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Whiting v. State

Court of Appeals of Texas, Fourteenth District

December 19, 2013


On Appeal from the 174th District Court Harris County, Texas Trial Court Cause No. 1365102



Appellant is represented by appointed counsel, Andrew G. McGee. Appellant's brief was originally due July 1, 2013. Counsel has been granted five extensions of time to file the brief until November 4, 2013. On October 10, 2013, this court issued an order granting counsel a final extension of time and notified counsel that failure to file a brief would result in an order for a hearing in the trial court. Counsel did not file the brief as ordered, but instead he requested and was granted a further extension of time until November 22, 2013, to file appellant's brief. The brief was not filed. Counsel and the trial court were notified on December 2, 2013, that no brief had been received. Appellant's counsel filed no response..

Pursuant to Tex.R.App.P. 38.8(b) (a copy of which is attached) the judge of the 174th District Court shall (1) immediately conduct a hearing, at which appellant, appellant's counsel, and state's counsel shall participate, either in person or by video teleconference, to determine (a) whether appellant desires to prosecute his appeal; (b) whether appellant is indigent; (c) if not indigent, whether appellant has abandoned the appeal or whether appellant has failed to make necessary arrangements for filing a brief; (d) the reason for the failure to file a brief; (e) if appellant desires to continue the appeal, a date certain when appellant's brief will be filed; and (2) prepare a record, in the form of a reporter's record, of the hearing. If appellant is indigent, the judge shall take such measures as may be necessary to assure effective representation of counsel, which may include the appointment of new counsel. The judge shall see that a record of the hearing is made, shall make findings of fact and conclusions of law, and shall order the trial clerk to forward a transcribed record of the hearing, a videotape or compact disc, if any, containing a recording of the video teleconference, and a supplemental clerk's record containing the findings and conclusions. Those records shall be filed with the clerk of this court on or before January 17, 2014.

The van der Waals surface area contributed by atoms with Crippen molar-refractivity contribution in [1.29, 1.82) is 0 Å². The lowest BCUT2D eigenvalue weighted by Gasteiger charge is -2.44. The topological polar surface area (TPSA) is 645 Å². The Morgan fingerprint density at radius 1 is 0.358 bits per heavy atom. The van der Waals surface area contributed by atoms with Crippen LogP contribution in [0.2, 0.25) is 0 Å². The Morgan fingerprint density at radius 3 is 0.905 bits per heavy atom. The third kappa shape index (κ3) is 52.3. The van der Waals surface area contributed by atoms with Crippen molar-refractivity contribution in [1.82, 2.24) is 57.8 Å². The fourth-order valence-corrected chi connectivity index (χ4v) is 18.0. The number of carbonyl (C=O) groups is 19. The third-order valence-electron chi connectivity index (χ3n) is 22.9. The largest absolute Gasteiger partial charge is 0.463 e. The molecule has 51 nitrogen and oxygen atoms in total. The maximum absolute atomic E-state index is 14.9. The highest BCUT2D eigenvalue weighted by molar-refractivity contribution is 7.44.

The appeal is abated, treated as a closed case, and removed from this Court's active docket. The appeal will be reinstated on this Court's active docket when the trial court's findings and recommendations are filed in this Court. The Court will also consider an appropriate motion to reinstate the appeal filed by either party, or the Court may reinstate the appeal on its own motion. It is the responsibility of any party seeking reinstatement to request a hearing date from the trial court and to schedule a hearing in compliance with this Court's order. If the parties do not request a hearing, the court coordinator of the trial court shall set a hearing date and notify the parties of such date.


Tex. R. App. P. 38.8. Failure of Appellant to File Brief.

(b) Criminal Cases.

(1) Effect. An appellant's failure to timely file a brief does not authorize either dismissal of the appeal or, except as provided in (4), consideration of the appeal without briefs.

(2) Notice. If the appellant's brief is not timely filed, the appellate clerk must notify counsel for the parties and the trial court of that fact. If the appellate court does not receive a satisfactory response within ten days, the court must order the trial court to immediately conduct a hearing to determine whether the appellant desires to prosecute his appeal, whether the appellant is indigent, or, if not indigent, whether retained counsel has abandoned the appeal, and to make appropriate findings and recommendations.

(3)Hearing. In accordance with (2), the trial court must conduct any necessary hearings, make appropriate findings and recommendations, and have a record of the proceedings prepared, which record-including any order and findings-must be sent to the appellate court.

(4) Appellate Court Action. Based on the trial court's record, the appellate court may act appropriately to ensure that the appellant's rights are protected, including initiating contempt proceedings against appellant's counsel. If the trial court has found that the appellant no longer desires to prosecute the appeal, or that the appellant is not indigent but has not made the necessary arrangements ...

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